....

(7) Seventh, allowed unsecured claims of governmental units, only to the extent that such claims are for--

....

(E) an excise tax on--

(i) a transaction occurring before the date of the filing of the petition for which a return, if required, is last due, under applicable law or under any extension, after three years before the date of the filing of the petition; or

(ii) if a return is not required, a transaction occurring during the three years immediately preceding the date of the filing of the petition....

11 U.S.C. § 507(a)(7)(E).

6

Section 507(a)(7)(G) reads, in pertinent part:

(a) The following expenses and claims have priority in the following order:

....

(7) Seventh, allowed unsecured claims of governmental units, only to the extent that such claims are for--

....

(G) a penalty related to a claim of a kind specified in this paragraph and in compensation for actual pecuniary loss.

11 U.S.C. § 507(a)(7)(G).

7

Thus Bankruptcy Court wrote:

The debtor further contends that section 4980 is one of a series of statutes aimed at curbing employer abuses of employee benefit plans. See 26 U.S.C. §§ 4971-4981. See also 26 U.S.C. §§ 72(q), (t), and (v) which impose a 10% penalty or additional tax on premature distributions from annuity contracts, early distributions from qualified retirement plans, and taxable distributions from modified endowment contracts. The taxes imposed by section 4971 and 72(t) have been determined to be penalties rather than taxes. See In re Airlift Int'l, Inc., 97 B.R. 664 (Bkrtcy.S.D.Fla.1989), aff'd 120 B.R. 597 (S.D.Fla.1990) and In re Mansfield Tire & Rubber Co., 80 B.R. 395 (Bkrtcy.N.D.Ohio 1987), aff'd 120 B.R. 862 (N.D.Ohio 1990) (section 4971 tax for failure to meet minimum plan funding standards construed as a penalty, not a tax for bankruptcy purposes); In re Cassidy, Jr., 126 B.R. 94 (Bkrtcy.D.Colo.1991) (11 U.S.C. § 72(t), which imposes a 10% tax against early withdrawals from qualified retirement plans as defined in Section 4974(c), treated as a penalty not a tax).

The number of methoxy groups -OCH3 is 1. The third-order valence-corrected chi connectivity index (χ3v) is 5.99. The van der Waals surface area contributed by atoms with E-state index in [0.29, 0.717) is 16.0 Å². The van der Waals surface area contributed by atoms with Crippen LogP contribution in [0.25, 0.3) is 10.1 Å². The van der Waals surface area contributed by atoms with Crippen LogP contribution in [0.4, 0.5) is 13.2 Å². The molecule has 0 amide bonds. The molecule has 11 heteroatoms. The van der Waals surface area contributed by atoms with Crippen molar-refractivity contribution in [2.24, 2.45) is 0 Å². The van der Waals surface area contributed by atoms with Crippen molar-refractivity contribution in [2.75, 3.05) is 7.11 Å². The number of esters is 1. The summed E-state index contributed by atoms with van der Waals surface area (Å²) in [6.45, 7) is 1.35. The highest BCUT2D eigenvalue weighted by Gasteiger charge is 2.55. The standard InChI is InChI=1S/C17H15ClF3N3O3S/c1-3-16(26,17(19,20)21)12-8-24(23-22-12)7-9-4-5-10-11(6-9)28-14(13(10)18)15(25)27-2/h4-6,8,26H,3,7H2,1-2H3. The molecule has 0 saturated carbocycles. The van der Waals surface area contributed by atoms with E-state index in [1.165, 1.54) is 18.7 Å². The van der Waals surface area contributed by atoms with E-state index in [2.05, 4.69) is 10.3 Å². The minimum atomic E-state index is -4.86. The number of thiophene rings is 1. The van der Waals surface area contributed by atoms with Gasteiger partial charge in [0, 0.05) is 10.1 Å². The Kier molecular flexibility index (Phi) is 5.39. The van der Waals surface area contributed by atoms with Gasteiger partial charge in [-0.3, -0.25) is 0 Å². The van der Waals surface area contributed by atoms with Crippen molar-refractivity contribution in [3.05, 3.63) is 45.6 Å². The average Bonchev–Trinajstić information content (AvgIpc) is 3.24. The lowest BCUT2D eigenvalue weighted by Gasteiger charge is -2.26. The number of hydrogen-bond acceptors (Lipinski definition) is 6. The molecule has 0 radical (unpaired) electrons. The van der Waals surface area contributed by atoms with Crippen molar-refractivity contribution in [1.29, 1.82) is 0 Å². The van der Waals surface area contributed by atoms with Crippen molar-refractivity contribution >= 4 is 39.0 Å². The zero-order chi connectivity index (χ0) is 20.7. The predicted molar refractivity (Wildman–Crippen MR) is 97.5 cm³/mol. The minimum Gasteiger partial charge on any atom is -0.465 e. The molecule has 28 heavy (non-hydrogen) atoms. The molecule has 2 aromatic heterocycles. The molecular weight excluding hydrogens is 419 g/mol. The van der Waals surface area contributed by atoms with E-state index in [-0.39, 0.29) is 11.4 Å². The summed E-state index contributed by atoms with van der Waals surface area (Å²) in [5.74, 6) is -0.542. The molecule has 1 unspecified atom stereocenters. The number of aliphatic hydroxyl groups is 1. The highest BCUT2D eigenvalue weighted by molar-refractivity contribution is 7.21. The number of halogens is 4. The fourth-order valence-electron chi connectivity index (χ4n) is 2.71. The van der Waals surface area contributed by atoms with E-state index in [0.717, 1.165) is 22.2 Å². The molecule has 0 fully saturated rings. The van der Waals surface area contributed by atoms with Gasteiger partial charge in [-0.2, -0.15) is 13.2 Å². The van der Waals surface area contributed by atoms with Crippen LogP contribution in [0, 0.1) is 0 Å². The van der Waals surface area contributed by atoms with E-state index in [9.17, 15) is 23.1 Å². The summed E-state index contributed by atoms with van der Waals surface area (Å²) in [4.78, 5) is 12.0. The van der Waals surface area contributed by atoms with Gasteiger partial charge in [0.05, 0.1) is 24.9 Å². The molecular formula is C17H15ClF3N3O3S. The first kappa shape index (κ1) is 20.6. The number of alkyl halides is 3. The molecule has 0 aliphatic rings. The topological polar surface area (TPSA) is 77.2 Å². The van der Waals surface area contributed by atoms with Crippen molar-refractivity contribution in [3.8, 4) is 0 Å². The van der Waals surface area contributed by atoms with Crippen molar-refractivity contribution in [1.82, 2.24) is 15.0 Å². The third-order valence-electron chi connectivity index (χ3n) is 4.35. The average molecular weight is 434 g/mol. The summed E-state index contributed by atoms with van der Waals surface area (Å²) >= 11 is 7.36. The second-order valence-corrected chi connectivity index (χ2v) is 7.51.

In re C-T of Virginia, Inc., 128 B.R. 628, 631 (Bankr.W.D.Va.1991).

8

Judge Kiser thus noted:

Many of the excise taxes of the Internal Revenue Code contained under Subtitles D (Miscellaneous Excise Taxes, which include § 4980) and E (Alcohol, Tobacco and Certain Other Excise Taxes) are levied against conduct and as such are consistent within the parameters of New Neighborhoods. Such excise taxes encompass, inter alia, § 4064 (gas guzzler tax), § 4681 (tax on ozone-depleting chemicals), § 4702 (tax on "registration required" obligations issued in bearer form), § 4941 et seq. (tax on undistributed income, speculative investments, etc. of private foundations), § 4999 (tax on "golden parachute" payments), § 5881 (tax on "greenmail"). I find little to distinguish these sections of the code assessing excise taxes upon so a broad [sic] range of conduct from that of 26 I.R.C. § 4980 in which Congress has denominated an excise tax to be levied against an employer who receives a reversion of the assets of a qualified plan from whose tax-exempt status the employer has previously benefitted. I find that 26 I.R.C. § 4980 is a monetary exactment which more closely comports to the definition of an excise tax as articulated in New Neighborhoods and is not clearly a penalty as analyzed in Kline.

In re C-T of Virginia, Inc., 135 B.R. 501, 503 (W.D.Va.1991).